By LORRAINE V. MURRAY, Commentary | Published January 6, 2022
The first day of the new year was blissfully balmy with temperatures in the 70s. I took an early morning walk just as the birds were starting to stir. Other people were out, and many waved and wished me “Happy New Year!”
Some, however, ignored me because they were listening to music or podcasts or whatever. They proceeded along like sleepwalkers, unaware of birdsong and the whispering wind.
I flew back from Tampa after Christmas vacation and noticed the vast majority of people in the airport were staring at their phones. As I struggled to lift my suitcase off the conveyor belt at the baggage claim area, the two young men near me were glued to their phones and didn’t offer a hand. How could they when they never saw me?
In “The Song of Songs” we read about a woman searching for God. “Let me rise then and go about the city, through the streets and squares; let me seek him whom my soul loves.”
How often we go through an entire day ignoring God. We are just so amazingly busy, from the moment we awaken until the moment we climb into bed at night. We just don’t have time to seek “him whom my soul loves.”
Truth be told, unless we’re in a monastery, we probably won’t stop to pray numerous times a day. But what about 15 minutes for our very best friend? Often we tell him through our actions, “I’m too busy for you.”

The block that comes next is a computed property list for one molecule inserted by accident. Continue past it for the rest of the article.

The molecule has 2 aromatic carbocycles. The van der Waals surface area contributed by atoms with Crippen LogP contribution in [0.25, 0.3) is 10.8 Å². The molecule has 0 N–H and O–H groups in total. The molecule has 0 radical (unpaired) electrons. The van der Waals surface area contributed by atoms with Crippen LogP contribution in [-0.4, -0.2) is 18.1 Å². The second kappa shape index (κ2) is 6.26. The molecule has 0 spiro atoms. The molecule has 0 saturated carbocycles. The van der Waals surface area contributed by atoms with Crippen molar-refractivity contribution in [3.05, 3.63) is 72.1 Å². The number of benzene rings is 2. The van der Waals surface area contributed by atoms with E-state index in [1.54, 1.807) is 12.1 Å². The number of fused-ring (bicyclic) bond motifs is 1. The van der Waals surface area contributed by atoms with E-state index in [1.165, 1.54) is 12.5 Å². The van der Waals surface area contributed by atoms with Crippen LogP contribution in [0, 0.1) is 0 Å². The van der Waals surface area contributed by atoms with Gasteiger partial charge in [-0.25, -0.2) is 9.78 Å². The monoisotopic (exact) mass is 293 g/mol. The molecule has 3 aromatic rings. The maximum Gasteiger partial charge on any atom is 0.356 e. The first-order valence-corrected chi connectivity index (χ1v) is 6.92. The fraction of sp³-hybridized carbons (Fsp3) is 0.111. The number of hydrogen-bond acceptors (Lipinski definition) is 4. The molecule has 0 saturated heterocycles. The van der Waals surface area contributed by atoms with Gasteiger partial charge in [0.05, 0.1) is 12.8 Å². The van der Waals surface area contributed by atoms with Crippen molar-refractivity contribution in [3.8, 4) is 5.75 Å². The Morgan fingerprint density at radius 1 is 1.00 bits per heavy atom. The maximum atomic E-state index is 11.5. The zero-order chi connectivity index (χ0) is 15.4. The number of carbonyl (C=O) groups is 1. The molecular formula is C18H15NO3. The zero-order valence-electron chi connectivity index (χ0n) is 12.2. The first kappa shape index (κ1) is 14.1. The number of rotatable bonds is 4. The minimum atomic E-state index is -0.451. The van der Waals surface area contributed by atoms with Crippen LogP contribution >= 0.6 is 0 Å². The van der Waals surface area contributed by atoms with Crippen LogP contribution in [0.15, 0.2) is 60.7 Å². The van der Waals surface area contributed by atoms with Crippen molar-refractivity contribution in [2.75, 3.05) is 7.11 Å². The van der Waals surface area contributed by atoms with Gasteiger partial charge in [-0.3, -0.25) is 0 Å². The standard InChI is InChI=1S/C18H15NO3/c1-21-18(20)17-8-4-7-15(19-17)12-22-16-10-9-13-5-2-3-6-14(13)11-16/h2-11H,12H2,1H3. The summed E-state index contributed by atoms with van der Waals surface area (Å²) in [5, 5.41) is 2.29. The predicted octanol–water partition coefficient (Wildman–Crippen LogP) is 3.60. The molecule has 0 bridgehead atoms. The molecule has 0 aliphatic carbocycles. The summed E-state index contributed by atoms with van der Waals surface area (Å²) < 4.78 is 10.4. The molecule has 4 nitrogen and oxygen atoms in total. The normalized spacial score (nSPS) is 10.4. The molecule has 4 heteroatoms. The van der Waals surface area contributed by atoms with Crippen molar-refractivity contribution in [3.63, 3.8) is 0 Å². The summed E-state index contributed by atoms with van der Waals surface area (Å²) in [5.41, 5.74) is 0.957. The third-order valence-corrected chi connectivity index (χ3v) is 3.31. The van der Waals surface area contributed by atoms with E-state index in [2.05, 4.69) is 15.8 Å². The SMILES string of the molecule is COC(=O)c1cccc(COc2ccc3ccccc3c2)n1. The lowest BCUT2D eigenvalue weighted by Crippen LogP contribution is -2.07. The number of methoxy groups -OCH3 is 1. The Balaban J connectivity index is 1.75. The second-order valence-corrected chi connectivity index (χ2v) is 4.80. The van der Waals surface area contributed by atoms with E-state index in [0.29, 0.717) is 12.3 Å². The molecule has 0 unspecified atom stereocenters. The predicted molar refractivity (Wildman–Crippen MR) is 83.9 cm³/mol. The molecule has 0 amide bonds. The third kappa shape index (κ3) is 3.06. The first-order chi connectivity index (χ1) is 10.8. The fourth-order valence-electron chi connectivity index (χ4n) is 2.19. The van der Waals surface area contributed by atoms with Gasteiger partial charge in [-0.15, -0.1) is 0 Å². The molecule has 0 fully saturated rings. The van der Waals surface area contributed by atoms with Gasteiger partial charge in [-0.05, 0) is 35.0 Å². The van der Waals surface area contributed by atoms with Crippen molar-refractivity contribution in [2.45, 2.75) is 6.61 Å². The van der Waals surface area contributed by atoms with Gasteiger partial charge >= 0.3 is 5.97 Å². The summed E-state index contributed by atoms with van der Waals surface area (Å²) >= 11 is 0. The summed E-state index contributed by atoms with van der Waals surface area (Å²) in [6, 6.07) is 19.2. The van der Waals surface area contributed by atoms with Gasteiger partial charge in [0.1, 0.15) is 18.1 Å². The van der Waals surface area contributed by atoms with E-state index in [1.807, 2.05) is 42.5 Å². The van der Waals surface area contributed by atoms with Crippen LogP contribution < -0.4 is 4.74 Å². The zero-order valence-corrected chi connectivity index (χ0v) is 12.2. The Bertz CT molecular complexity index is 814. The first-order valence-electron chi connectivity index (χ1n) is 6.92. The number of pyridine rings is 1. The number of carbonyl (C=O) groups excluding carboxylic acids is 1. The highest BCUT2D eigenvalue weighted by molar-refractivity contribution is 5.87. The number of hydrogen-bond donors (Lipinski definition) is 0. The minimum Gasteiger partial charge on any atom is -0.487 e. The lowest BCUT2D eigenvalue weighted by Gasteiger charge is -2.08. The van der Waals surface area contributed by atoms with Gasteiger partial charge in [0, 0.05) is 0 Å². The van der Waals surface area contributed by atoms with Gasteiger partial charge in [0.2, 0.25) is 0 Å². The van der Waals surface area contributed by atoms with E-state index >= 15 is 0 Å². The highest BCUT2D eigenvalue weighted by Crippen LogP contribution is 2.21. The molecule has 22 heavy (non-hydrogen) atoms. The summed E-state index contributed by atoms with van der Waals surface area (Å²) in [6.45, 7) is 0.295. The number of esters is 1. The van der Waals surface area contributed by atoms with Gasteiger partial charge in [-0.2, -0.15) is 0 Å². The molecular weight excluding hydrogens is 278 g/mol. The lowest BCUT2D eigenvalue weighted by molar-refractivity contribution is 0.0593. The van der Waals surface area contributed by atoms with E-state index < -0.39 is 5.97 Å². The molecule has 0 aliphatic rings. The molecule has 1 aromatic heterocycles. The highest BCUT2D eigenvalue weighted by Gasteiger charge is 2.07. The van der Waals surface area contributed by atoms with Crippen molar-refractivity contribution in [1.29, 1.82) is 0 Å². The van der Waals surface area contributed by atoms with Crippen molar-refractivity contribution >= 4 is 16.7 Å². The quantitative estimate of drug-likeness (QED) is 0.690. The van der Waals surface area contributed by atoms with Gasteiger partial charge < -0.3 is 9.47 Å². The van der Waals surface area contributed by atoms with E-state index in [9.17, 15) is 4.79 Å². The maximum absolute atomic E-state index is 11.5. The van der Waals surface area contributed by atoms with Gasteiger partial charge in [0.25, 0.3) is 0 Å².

A child soon gets the message when an adult’s attention is divided. Sometimes parents push the stroller along while staring at phones. Instead of showing a flower to the baby, they’re transfixed by social media.
This morning I saw a young father walking with his little boy, who was carrying a stick. The boy had stopped to study something on the ground, and the father just stood there, ever so patient, letting the child enjoy the moment.
The father wasn’t staring at a screen; he was watching the boy explore the world. These are the times children remember, when an adult gave them undivided attention.
Some of us aren’t sure how to give God our attention. We suspect there’s a complicated recipe known only to mystics. In fact, we can befriend God in the ordinary moments of our everyday lives.
Jesus said, “Seek and you shall find. Knock and the door shall be opened to you.” Spending time in silence with Jesus is a way to knock on the door. We can sit on the porch and tell Jesus this time is our gift to him. We can track the graceful movement of the clouds, which are his handiwork.
In “Beginning to Pray,” Anthony Bloom puts it so simply, “You settle down and you say, ‘Here I am,’ and you are.” If 15 minutes seems daunting, start with five.
Will we get distracted and fidgety? Yes, but before long, we grow accustomed to silence and we start yearning for it. As we befriend God, we’ll feel out of sorts when we can’t spend time with him.
Bloom writes about an elderly woman who sought his advice on prayer. He advised her to give God 15 minutes each day. After putting this into practice, she reported to him that “All of a sudden I perceived that the silence was a presence. At the heart of the silence there was Him who is all stillness, all peace, all poise.”
In the new year, let’s pray we can experience this peace, which surpasses all understanding. Let’s echo the words from “The Song of Songs” when we find the one we love: “I held him and would not let him go.”